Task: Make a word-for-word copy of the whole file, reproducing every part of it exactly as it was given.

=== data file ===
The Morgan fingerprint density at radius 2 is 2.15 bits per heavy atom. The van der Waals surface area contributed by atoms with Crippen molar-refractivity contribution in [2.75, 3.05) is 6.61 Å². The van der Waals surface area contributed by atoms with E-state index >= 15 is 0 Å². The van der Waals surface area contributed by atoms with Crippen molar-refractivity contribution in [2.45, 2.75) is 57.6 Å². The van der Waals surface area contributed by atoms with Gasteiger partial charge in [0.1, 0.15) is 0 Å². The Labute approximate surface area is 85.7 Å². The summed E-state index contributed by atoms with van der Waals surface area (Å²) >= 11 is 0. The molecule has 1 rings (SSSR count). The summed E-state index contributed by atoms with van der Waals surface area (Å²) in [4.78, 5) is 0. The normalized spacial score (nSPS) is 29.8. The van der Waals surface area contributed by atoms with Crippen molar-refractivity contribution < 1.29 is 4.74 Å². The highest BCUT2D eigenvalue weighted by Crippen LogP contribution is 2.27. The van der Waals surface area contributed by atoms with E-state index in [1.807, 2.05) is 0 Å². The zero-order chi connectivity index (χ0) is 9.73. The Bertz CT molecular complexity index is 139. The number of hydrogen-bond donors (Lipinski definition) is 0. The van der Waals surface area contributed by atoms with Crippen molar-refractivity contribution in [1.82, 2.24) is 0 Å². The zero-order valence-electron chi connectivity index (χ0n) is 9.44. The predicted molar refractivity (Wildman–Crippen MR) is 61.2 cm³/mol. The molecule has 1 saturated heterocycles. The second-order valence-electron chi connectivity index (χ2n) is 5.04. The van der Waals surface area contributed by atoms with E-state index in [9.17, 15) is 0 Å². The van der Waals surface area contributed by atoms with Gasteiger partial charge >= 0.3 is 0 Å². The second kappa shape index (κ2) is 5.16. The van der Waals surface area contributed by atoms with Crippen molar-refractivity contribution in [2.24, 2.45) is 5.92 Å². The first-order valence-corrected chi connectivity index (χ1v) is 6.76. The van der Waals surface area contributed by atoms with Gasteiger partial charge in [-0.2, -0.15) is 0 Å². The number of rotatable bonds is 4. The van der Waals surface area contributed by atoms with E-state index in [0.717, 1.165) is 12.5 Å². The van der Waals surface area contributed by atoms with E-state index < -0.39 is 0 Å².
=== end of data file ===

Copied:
The Morgan fingerprint density at radius 2 is 2.15 bits per heavy atom. The van der Waals surface area contributed by atoms with Crippen molar-refractivity contribution in [2.75, 3.05) is 6.61 Å². The van der Waals surface area contributed by atoms with E-state index >= 15 is 0 Å². The van der Waals surface area contributed by atoms with Crippen molar-refractivity contribution in [2.45, 2.75) is 57.6 Å². The van der Waals surface area contributed by atoms with Gasteiger partial charge in [0.1, 0.15) is 0 Å². The Labute approximate surface area is 85.7 Å². The summed E-state index contributed by atoms with van der Waals surface area (Å²) >= 11 is 0. The molecule has 1 rings (SSSR count). The summed E-state index contributed by atoms with van der Waals surface area (Å²) in [4.78, 5) is 0. The normalized spacial score (nSPS) is 29.8. The van der Waals surface area contributed by atoms with Crippen molar-refractivity contribution < 1.29 is 4.74 Å². The highest BCUT2D eigenvalue weighted by Crippen LogP contribution is 2.27. The van der Waals surface area contributed by atoms with E-state index in [1.807, 2.05) is 0 Å². The zero-order chi connectivity index (χ0) is 9.73. The Bertz CT molecular complexity index is 139. The number of hydrogen-bond donors (Lipinski definition) is 0. The van der Waals surface area contributed by atoms with Crippen molar-refractivity contribution in [1.82, 2.24) is 0 Å². The zero-order valence-electron chi connectivity index (χ0n) is 9.44. The predicted molar refractivity (Wildman–Crippen MR) is 61.2 cm³/mol. The molecule has 1 saturated heterocycles. The second-order valence-electron chi connectivity index (χ2n) is 5.04. The van der Waals surface area contributed by atoms with E-state index in [9.17, 15) is 0 Å². The van der Waals surface area contributed by atoms with Gasteiger partial charge >= 0.3 is 0 Å². The second kappa shape index (κ2) is 5.16. The van der Waals surface area contributed by atoms with Crippen molar-refractivity contribution in [2.24, 2.45) is 5.92 Å². The first-order valence-corrected chi connectivity index (χ1v) is 6.76. The van der Waals surface area contributed by atoms with Gasteiger partial charge in [-0.2, -0.15) is 0 Å². The number of rotatable bonds is 4. The van der Waals surface area contributed by atoms with E-state index in [0.717, 1.165) is 12.5 Å². The van der Waals surface area contributed by atoms with E-state index < -0.39 is 0 Å².